“It is important to reiterate that this is a cross-sectional, correlational study, so causation cannot be determined. For example, this study does not show that smoking and substance abuse causes more distress than substance abuse alone,” explains Nicole Siegfried, Ph.D., a licensed clinical psychologist, and chief clinical officer at Lightfully Behavioral Health.
She adds, “It would be an inaccurate and inappropriate conclusion to say that smoking causes distress and therefore eliminating smoking alleviates distress.”
Siegfried notes that psychological distress and cigarette use have a complex relationship and may exist in a self-perpetuating cycle, where each problem contributes to the worsening of another.
“One theory is that individuals who have psychological distress may seek out substances such as cigarettes to provide emotion regulation, soothing, and escape,” she says. “Additionally, withdrawal symptoms often mimic mental health symptoms, further increasing distress. So, over the long term, smoking (as well as other substance use) may actually exacerbate psychological distress, which creates the need for more substances or alternative substances.”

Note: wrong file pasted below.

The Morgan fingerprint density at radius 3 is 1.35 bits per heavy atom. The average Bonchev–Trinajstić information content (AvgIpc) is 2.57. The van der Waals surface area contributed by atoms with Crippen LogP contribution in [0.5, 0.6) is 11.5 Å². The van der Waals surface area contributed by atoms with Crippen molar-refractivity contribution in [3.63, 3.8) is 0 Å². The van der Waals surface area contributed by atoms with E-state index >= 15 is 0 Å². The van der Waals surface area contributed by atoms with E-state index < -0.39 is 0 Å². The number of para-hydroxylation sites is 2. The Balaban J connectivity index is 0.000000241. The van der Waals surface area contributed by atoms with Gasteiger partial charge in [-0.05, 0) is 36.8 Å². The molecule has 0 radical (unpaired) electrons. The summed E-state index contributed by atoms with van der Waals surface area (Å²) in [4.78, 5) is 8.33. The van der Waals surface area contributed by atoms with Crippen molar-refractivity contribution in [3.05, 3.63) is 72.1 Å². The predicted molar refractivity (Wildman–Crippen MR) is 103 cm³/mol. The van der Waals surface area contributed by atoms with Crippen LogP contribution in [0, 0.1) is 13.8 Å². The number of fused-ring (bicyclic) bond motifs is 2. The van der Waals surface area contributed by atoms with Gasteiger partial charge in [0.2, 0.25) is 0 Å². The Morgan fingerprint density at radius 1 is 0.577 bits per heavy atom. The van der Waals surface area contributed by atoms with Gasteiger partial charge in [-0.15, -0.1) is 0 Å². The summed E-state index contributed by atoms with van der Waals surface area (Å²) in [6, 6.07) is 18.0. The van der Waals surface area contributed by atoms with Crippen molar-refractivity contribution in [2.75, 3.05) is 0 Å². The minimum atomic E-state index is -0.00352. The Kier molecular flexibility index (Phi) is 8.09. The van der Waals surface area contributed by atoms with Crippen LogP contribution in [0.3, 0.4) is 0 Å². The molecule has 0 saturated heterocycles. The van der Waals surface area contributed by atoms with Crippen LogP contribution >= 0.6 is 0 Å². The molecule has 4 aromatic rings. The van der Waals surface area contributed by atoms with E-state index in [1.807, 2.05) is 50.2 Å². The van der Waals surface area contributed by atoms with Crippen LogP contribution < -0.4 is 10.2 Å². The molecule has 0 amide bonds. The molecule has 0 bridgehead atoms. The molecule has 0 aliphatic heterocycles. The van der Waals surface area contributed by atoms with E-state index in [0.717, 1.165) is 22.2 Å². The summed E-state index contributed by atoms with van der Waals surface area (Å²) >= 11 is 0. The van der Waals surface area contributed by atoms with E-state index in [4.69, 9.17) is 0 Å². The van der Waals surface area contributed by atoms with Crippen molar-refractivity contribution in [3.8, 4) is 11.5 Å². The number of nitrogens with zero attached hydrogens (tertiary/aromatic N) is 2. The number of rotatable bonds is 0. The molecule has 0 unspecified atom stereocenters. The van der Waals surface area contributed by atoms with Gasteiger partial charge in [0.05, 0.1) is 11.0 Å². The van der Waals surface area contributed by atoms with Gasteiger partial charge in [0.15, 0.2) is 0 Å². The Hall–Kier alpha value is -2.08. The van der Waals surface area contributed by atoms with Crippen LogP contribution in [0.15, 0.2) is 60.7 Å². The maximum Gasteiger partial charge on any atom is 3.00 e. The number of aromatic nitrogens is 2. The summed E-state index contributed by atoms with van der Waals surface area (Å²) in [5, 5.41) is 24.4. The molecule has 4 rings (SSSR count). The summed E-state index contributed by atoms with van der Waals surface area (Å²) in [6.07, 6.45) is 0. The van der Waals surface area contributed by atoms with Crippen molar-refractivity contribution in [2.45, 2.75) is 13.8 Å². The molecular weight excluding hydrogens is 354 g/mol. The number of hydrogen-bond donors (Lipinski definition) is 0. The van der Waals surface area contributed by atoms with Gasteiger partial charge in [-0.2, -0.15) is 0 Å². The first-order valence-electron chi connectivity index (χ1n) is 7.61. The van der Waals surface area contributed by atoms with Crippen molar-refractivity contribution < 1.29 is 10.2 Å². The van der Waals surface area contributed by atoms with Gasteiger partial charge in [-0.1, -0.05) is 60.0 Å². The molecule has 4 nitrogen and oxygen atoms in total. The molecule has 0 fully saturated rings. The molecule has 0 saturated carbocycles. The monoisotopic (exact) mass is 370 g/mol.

It could also be useful for mental health professionals and physicians to take the link between smoking and psychological well-being into account when screening patients, says Siegfried.
“For instance, based on this study, primary care physicians should screen for mental health symptoms in their clients who abuse substances and who smoke,” she says.